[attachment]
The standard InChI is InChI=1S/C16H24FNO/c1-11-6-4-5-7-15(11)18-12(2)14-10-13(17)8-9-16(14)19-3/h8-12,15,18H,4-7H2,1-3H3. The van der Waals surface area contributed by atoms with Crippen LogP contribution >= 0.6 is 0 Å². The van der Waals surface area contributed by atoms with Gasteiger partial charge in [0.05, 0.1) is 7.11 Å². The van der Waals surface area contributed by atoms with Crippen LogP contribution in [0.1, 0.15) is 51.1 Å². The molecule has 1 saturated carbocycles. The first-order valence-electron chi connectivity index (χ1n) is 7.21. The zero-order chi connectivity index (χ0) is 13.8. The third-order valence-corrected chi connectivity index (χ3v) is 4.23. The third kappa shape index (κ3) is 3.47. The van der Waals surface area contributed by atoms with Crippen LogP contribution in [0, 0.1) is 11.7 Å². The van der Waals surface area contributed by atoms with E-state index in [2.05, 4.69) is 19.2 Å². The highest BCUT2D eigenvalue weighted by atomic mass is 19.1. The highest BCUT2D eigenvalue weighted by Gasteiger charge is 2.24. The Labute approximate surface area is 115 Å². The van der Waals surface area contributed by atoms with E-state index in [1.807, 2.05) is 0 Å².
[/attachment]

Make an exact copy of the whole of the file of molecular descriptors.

The standard InChI is InChI=1S/C16H24FNO/c1-11-6-4-5-7-15(11)18-12(2)14-10-13(17)8-9-16(14)19-3/h8-12,15,18H,4-7H2,1-3H3. The van der Waals surface area contributed by atoms with Crippen LogP contribution >= 0.6 is 0 Å². The van der Waals surface area contributed by atoms with Gasteiger partial charge in [0.05, 0.1) is 7.11 Å². The van der Waals surface area contributed by atoms with Crippen LogP contribution in [0.1, 0.15) is 51.1 Å². The molecule has 1 saturated carbocycles. The first-order valence-electron chi connectivity index (χ1n) is 7.21. The zero-order chi connectivity index (χ0) is 13.8. The third-order valence-corrected chi connectivity index (χ3v) is 4.23. The third kappa shape index (κ3) is 3.47. The van der Waals surface area contributed by atoms with Crippen LogP contribution in [0, 0.1) is 11.7 Å². The van der Waals surface area contributed by atoms with E-state index in [2.05, 4.69) is 19.2 Å². The highest BCUT2D eigenvalue weighted by atomic mass is 19.1. The highest BCUT2D eigenvalue weighted by Gasteiger charge is 2.24. The Labute approximate surface area is 115 Å². The van der Waals surface area contributed by atoms with E-state index in [1.807, 2.05) is 0 Å².